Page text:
Chicago (IL) - Once in a while we come across a company whose idea and products just make sense. Ncomputing is such a company and it may take some time until you will hear more about its products, but we do believe that the firm has what it takes to popularize cloud computing for the masses and become Intel’s biggest threat yet. We are talking about the ability to split one PC into possibly dozens of sub 5-watt computers with a cost of less than $100 each. To us, it is the first convincing cloud computing idea that has the potential to reach more users than any other computing product before.
Nine years ago, my editor-in-chief asked me to research a then new Silicon Valley start-up and interview the company’s president for a brief article. Back then, there were thousands of start-up and to deal with one specific one was just another story and you did not expect to hit anything spectacular. The PR director of the 45-people-strong start-up welcomed me in what he called "half-baked" offices and led me to the president’s office, a Stanford student who seemed to be more excited about his 3D mouse and was not concerned about dirty dishes taking up more than half the space of his desk. It was your average over-the-top Internet start-up environment, but this company had a fresh idea how to make information on the Internet available to users and its idea how to monetize that idea was called crazy at the time. But once I had seen the technology in action and had met the minds behind it, I told my editor-in-chief that this company would replace Yahoo and our Internet publication should change its advertising model.
The company today has more than 16,000 employees, the president was Sergey Brin and the company was Google.
Ncomputing feels just like it. It operates under the radar of the big boys, but makes visible progress in a high-growth area that needs innovation. To me, Ncomputing can be, with determination and luck, the next Google. Here is why.
Ncomputing: How to create an $11 computing device
Last week, Cherrypal launched its $250 cloud computer with an innovative approach to attract average computer users who don’t want to edit videos and play games, but simply browse the Internet, write emails, watch YouTube and create simple documents. Following the story, we were contacted by a representative for Ncomputing - a company I had not heard of at the time - and an offer to provide information about a "$70 PC". We finally had a chance for a briefing with the company’s chairman and CEO, Stephen Dukker (founder and former CEO of eMachines), to learn more about this cheap PC.
Realistically, calling the Ncomputing devices PCs is not correct, since these boxes do not carry components you would expect to find in a PC - such as a processor, memory or storage devices. Instead, the purpose of the Ncomputing devices is to tap into the horsepower of a single PC to enable the creation of multiple computing stations. The computing devices are access terminals that share the performance provided by a host PC. Up to seven computing devices of Ncomputing’s X-series connect via direct connections, the L-series supports up to 30 users via Ethernet.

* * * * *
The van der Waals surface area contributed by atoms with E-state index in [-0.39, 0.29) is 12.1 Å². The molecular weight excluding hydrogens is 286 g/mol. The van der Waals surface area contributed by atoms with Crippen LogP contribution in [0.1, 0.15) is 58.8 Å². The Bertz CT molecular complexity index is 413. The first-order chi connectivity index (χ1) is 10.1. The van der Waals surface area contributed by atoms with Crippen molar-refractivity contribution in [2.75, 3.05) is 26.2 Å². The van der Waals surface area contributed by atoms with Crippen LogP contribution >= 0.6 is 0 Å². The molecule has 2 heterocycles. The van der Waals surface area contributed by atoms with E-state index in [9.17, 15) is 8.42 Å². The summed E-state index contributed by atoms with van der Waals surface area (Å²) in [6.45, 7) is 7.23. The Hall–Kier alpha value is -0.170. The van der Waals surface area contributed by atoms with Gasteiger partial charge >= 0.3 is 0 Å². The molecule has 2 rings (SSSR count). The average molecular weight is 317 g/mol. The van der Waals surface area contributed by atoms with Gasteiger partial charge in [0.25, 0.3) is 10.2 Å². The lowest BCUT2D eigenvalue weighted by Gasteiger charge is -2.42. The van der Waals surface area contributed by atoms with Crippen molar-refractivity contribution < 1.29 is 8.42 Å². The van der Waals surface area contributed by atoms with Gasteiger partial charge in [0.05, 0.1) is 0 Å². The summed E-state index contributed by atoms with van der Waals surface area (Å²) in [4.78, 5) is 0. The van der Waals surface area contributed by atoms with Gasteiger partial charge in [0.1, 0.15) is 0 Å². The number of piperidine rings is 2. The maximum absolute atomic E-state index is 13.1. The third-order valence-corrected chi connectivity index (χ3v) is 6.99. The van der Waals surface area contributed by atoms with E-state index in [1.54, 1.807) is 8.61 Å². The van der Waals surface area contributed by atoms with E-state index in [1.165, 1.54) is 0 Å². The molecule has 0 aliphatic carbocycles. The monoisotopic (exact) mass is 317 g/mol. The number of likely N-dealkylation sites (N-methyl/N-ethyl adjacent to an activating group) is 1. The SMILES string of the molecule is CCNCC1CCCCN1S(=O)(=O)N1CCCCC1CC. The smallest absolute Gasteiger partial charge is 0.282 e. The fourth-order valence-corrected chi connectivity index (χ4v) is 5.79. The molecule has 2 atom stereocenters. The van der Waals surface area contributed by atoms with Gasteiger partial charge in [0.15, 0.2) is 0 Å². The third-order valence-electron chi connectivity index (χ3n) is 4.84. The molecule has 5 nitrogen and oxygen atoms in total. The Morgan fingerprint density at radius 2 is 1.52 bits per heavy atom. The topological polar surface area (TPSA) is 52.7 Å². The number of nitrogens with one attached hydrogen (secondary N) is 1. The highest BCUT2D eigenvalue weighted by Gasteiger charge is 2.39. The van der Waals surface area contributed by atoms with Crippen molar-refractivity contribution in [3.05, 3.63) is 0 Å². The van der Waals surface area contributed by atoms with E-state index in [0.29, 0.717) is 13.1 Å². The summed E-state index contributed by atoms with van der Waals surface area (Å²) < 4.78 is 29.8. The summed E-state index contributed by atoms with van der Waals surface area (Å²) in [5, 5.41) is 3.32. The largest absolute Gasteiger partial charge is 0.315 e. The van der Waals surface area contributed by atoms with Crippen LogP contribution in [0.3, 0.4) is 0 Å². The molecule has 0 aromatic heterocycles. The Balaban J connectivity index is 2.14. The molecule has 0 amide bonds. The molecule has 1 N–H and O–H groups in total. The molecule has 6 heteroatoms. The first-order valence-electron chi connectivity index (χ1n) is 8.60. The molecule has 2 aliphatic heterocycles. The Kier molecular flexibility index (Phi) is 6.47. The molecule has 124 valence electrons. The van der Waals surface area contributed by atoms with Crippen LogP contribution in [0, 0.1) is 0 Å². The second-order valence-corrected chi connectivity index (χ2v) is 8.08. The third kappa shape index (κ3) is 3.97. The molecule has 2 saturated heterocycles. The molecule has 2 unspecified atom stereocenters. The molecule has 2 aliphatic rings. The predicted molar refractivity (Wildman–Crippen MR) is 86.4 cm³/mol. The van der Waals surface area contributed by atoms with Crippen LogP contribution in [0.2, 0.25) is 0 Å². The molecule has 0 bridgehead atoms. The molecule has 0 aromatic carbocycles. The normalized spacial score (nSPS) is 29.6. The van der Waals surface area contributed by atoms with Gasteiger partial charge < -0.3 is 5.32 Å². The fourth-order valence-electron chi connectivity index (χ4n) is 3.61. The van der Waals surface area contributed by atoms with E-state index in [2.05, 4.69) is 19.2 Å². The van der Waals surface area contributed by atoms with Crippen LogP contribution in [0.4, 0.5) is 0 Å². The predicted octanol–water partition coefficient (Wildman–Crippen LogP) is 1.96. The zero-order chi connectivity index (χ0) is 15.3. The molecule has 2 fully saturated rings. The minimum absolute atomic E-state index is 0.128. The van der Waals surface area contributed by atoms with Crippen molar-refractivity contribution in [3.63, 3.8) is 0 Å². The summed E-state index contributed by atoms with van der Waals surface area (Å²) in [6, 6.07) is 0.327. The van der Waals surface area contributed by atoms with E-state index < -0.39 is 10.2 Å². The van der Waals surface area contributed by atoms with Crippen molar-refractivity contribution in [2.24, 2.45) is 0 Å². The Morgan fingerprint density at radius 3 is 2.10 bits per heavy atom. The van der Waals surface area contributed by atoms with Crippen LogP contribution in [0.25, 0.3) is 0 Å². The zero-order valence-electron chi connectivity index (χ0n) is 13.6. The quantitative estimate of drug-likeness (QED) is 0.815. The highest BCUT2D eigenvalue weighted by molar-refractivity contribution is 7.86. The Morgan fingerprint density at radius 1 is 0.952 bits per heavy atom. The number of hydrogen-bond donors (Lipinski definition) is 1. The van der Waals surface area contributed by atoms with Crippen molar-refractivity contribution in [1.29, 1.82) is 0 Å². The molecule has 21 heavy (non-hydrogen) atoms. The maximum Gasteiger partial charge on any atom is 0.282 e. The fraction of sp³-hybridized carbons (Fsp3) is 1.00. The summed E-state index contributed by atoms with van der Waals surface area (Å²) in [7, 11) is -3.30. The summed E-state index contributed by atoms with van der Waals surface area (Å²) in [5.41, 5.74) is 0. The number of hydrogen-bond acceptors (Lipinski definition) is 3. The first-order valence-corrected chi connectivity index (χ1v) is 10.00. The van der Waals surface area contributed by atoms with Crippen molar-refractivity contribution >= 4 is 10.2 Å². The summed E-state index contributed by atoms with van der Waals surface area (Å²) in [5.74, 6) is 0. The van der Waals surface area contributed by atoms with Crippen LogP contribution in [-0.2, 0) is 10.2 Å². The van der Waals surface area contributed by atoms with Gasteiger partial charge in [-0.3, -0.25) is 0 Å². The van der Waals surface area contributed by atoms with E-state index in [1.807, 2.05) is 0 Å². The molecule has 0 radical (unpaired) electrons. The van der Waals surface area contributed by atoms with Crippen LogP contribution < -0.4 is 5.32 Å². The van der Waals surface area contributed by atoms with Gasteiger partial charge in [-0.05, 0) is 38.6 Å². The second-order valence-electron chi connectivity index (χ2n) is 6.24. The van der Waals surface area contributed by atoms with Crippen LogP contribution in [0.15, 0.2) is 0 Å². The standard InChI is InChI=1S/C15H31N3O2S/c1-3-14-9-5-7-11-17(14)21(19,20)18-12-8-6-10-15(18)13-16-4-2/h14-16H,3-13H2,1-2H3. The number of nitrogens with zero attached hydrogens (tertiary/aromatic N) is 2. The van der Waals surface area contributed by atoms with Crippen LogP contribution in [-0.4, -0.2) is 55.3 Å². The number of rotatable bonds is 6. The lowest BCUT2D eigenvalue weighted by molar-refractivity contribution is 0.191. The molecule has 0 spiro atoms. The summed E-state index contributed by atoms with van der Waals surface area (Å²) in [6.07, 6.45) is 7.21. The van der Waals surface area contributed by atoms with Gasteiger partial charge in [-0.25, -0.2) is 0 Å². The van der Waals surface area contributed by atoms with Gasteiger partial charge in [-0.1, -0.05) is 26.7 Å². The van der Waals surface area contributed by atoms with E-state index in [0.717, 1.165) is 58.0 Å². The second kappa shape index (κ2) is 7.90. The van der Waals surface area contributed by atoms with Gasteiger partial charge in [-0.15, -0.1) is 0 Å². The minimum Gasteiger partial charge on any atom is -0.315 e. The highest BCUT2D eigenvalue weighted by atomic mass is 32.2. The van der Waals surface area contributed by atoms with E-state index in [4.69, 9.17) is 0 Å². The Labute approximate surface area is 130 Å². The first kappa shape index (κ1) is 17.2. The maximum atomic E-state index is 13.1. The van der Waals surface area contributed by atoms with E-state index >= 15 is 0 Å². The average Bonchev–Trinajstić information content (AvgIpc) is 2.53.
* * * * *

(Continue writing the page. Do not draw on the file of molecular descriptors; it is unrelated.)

Each box carries a minimum of hardware with the main component between an ASIC. The result is an extremely low production cost of about $11 per seat, according to Dukker.
Hardware and software
The base version of Ncomputing’s product line is the X-series. The devices connect via CAT 5 cable to a PCI card with three Ethernet ports that is installed in a host PC. Since there are typically two free PCI ports in a PC, the technology supports up to six connections to Ncomputing boxes. Add the host PC as a computing device and you end up with seven Internet "computers". Dukker said that a $350 PC with a basic Core 2 Duo processor and 1 GB of memory is enough to power this platform and run, for example, MPEG-2 playback, TV playback via a Sling Player, YouTube video playback, DVD video playback, as well as productivity applications such as Microsoft Word, PowerPoint and Acrobat Reader at the same time.
The power consumption of each computing device is rated at about 1 watt. Since this version uses direct connections, the maximum distance between a host PC and a computing device is 10 m or about 30 ft. The X-series comes in a $200 package, which includes one PCI card and three access terminals - which translates into a cost of $66.67 per seat (not including the host PC.)
The L-series supports up to 30 computing devices, priced at $150 per seat. The connections are established via Ethernet an Ncomputing claims that a $500 quad-core server would be enough to run all 30 devices, which are rated at a power consumption of 5 watts each.
X-series and L-series networks are glued together by a virtualization software that was developed by a European company (that was merged into Ncomputing) called Hydrapark. This software layer creates a self-contained user environment under one operating system provided by the host PC (Linux and Windows are supported.) Ncomputing bundles the software with the hardware free of charge and claims that it could scale the application to potentially hundreds of seats.
Read on the next page: What the $70 computing device is and what it is not, Why Intel should watch
What the $70 computing device is and what it is not